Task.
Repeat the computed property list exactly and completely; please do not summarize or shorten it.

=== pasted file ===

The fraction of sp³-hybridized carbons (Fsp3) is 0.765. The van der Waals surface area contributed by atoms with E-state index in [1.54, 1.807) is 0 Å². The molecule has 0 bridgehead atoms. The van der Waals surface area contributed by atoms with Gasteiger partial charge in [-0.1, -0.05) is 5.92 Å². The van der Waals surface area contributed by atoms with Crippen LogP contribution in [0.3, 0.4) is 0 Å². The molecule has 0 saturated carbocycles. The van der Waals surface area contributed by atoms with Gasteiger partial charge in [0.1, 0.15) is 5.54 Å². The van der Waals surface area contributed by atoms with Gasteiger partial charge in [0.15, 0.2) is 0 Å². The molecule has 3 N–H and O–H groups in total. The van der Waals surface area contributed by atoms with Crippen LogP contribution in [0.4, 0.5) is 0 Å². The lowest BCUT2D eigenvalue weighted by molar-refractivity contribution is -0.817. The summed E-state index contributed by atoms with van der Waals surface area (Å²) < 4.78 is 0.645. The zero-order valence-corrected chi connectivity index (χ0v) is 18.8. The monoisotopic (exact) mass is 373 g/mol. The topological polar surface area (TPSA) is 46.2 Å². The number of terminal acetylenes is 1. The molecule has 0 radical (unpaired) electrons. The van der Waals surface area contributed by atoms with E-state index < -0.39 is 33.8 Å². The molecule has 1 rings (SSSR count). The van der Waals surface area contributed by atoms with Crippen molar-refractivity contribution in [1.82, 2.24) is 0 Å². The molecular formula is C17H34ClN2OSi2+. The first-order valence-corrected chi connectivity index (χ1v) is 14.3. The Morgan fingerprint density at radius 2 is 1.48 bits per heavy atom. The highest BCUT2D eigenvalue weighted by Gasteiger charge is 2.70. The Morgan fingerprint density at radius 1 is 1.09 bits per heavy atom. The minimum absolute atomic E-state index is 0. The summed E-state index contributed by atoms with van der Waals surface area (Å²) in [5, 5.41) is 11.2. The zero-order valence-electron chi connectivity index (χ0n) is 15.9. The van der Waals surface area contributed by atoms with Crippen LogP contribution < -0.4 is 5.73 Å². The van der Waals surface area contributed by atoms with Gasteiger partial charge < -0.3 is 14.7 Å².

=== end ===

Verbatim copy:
The fraction of sp³-hybridized carbons (Fsp3) is 0.765. The van der Waals surface area contributed by atoms with E-state index in [1.54, 1.807) is 0 Å². The molecule has 0 bridgehead atoms. The van der Waals surface area contributed by atoms with Gasteiger partial charge in [-0.1, -0.05) is 5.92 Å². The van der Waals surface area contributed by atoms with Crippen LogP contribution in [0.3, 0.4) is 0 Å². The molecule has 0 saturated carbocycles. The van der Waals surface area contributed by atoms with Gasteiger partial charge in [0.1, 0.15) is 5.54 Å². The van der Waals surface area contributed by atoms with Gasteiger partial charge in [0.15, 0.2) is 0 Å². The molecule has 3 N–H and O–H groups in total. The van der Waals surface area contributed by atoms with Crippen LogP contribution in [0.4, 0.5) is 0 Å². The lowest BCUT2D eigenvalue weighted by molar-refractivity contribution is -0.817. The summed E-state index contributed by atoms with van der Waals surface area (Å²) < 4.78 is 0.645. The zero-order valence-corrected chi connectivity index (χ0v) is 18.8. The monoisotopic (exact) mass is 373 g/mol. The topological polar surface area (TPSA) is 46.2 Å². The number of terminal acetylenes is 1. The molecule has 0 radical (unpaired) electrons. The van der Waals surface area contributed by atoms with E-state index < -0.39 is 33.8 Å². The molecule has 1 rings (SSSR count). The van der Waals surface area contributed by atoms with Crippen molar-refractivity contribution in [1.82, 2.24) is 0 Å². The molecular formula is C17H34ClN2OSi2+. The first-order valence-corrected chi connectivity index (χ1v) is 14.3. The Morgan fingerprint density at radius 2 is 1.48 bits per heavy atom. The highest BCUT2D eigenvalue weighted by Gasteiger charge is 2.70. The Morgan fingerprint density at radius 1 is 1.09 bits per heavy atom. The minimum absolute atomic E-state index is 0. The summed E-state index contributed by atoms with van der Waals surface area (Å²) in [5, 5.41) is 11.2. The zero-order valence-electron chi connectivity index (χ0n) is 15.9. The van der Waals surface area contributed by atoms with Crippen LogP contribution < -0.4 is 5.73 Å². The van der Waals surface area contributed by atoms with Gasteiger partial charge < -0.3 is 14.7 Å².